There’s an urban legend about a species of monsters known as “ghouls,” fiends who feast on human flesh. These rumors are given form in a series of unexplained murders throughout the city, but despite that and scientific research, most people don’t really seem to believe in the creatures. Ken Kaneki is one of them, until the day a date with his dream girl goes horribly wrong.
A lucky accident kills the ghoul, but Ken is mortally wounded, and only an organ transplant can save him…and the ghoul girl’s are the only ones available in the moment. Now Ken is forced not only to acknowledge that ghouls exist, but that he’s a human/ghoul hybrid with the ghoul’s craving for human flesh. Can he survive in this new, twisted reality? Does he even want to?
Mangaka Sui Ishida deserves praise for several things in this first volume of his series Tokyo Ghoul, but one of the most obvious is his choice of man-eating monsters. Ghouls are very similar to another, more overused threat to humanity, vampires, and by choosing to make them an entirely different species rather than simply piggybacking on that more popular choice, Ishida sets his story apart from others like it while still allowing himself to use some of the same mythology as a basis. It sets up an interesting world for protagonist Ken Kaneki to navigate, teasing us with familiarity while still creating a new story to enjoy.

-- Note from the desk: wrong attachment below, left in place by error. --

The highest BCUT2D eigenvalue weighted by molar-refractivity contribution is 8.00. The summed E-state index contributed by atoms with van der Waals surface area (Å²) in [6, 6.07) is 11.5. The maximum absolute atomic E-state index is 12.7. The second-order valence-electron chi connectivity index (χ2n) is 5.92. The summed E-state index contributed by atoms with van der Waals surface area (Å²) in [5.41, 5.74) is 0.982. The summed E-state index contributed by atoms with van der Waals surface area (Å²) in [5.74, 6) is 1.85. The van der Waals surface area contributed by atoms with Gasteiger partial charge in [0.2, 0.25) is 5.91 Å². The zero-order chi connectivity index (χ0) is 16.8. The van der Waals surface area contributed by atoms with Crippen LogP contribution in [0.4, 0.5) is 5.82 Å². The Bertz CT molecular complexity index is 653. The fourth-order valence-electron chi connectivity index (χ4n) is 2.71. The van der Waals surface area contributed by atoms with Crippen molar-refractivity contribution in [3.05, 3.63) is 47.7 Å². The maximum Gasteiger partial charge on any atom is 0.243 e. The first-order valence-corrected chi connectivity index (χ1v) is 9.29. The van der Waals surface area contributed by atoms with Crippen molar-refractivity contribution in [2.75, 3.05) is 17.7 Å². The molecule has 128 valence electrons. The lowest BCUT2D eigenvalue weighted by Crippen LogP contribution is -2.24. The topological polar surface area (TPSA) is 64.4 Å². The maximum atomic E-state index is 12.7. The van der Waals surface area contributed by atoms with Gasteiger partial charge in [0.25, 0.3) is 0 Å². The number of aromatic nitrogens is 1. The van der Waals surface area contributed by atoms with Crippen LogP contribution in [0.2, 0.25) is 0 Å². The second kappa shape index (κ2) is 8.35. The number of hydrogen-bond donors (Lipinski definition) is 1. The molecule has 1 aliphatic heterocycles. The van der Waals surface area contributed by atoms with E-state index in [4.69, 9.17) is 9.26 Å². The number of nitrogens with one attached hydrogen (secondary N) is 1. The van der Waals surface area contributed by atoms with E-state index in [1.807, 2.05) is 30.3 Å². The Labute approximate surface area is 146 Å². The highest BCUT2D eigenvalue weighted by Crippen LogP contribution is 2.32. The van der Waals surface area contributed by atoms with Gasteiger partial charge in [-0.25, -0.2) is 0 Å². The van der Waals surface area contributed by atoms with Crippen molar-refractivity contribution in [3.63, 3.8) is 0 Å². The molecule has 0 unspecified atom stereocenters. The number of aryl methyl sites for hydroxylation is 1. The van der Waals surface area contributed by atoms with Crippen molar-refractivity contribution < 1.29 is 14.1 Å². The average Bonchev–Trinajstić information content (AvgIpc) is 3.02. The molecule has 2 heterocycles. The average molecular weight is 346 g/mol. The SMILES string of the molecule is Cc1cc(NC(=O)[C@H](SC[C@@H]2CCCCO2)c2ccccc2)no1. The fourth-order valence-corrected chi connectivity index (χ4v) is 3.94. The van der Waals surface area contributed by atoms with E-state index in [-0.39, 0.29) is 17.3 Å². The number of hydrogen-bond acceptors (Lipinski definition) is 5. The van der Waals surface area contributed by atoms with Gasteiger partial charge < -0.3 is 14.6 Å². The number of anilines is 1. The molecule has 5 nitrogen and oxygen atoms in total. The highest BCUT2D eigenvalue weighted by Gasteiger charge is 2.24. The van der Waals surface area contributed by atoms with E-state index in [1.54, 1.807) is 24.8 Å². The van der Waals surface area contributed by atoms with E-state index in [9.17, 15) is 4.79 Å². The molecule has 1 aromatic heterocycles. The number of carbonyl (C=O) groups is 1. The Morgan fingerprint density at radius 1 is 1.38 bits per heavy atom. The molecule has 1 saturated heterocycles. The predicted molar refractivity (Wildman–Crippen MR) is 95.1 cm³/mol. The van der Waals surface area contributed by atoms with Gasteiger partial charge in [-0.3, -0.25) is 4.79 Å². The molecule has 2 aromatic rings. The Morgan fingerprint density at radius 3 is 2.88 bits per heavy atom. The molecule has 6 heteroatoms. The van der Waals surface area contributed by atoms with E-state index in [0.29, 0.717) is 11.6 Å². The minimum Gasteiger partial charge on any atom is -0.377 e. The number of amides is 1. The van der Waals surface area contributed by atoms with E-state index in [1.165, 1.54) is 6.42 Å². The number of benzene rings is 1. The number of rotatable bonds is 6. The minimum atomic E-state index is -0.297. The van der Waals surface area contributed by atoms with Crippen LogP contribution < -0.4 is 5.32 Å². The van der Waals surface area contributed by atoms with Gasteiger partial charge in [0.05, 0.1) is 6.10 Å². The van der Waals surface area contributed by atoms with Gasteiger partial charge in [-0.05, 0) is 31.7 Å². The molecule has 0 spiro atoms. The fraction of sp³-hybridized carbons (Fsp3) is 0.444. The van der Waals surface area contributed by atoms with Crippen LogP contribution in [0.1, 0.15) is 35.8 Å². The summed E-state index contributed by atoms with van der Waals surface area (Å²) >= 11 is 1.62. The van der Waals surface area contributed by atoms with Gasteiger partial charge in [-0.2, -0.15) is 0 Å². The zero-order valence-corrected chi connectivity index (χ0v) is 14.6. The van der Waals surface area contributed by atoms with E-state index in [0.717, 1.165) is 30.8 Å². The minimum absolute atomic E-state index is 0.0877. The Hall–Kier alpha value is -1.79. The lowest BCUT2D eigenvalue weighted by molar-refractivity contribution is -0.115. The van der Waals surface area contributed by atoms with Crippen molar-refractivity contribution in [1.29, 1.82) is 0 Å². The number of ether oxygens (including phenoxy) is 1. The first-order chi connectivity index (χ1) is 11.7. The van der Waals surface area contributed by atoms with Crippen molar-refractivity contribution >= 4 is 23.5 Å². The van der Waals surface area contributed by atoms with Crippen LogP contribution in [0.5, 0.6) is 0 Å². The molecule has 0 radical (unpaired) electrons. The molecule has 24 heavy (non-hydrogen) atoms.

Like many series about humanoid monsters, there’s an underlying question about humanity to Tokyo Ghoul’s first volume. Although he knows that ghouls must eat people to live, Ken still wants to maintain his human friendships, specifically with Hide, whom he has known since elementary school. (Hide is likely to become one of the most interesting players in this game, but at this point his role is kept in the background as a catalyst for Ken’s choices rather than as a main character. He certainly bears watching, however, as the final pages indicate.)
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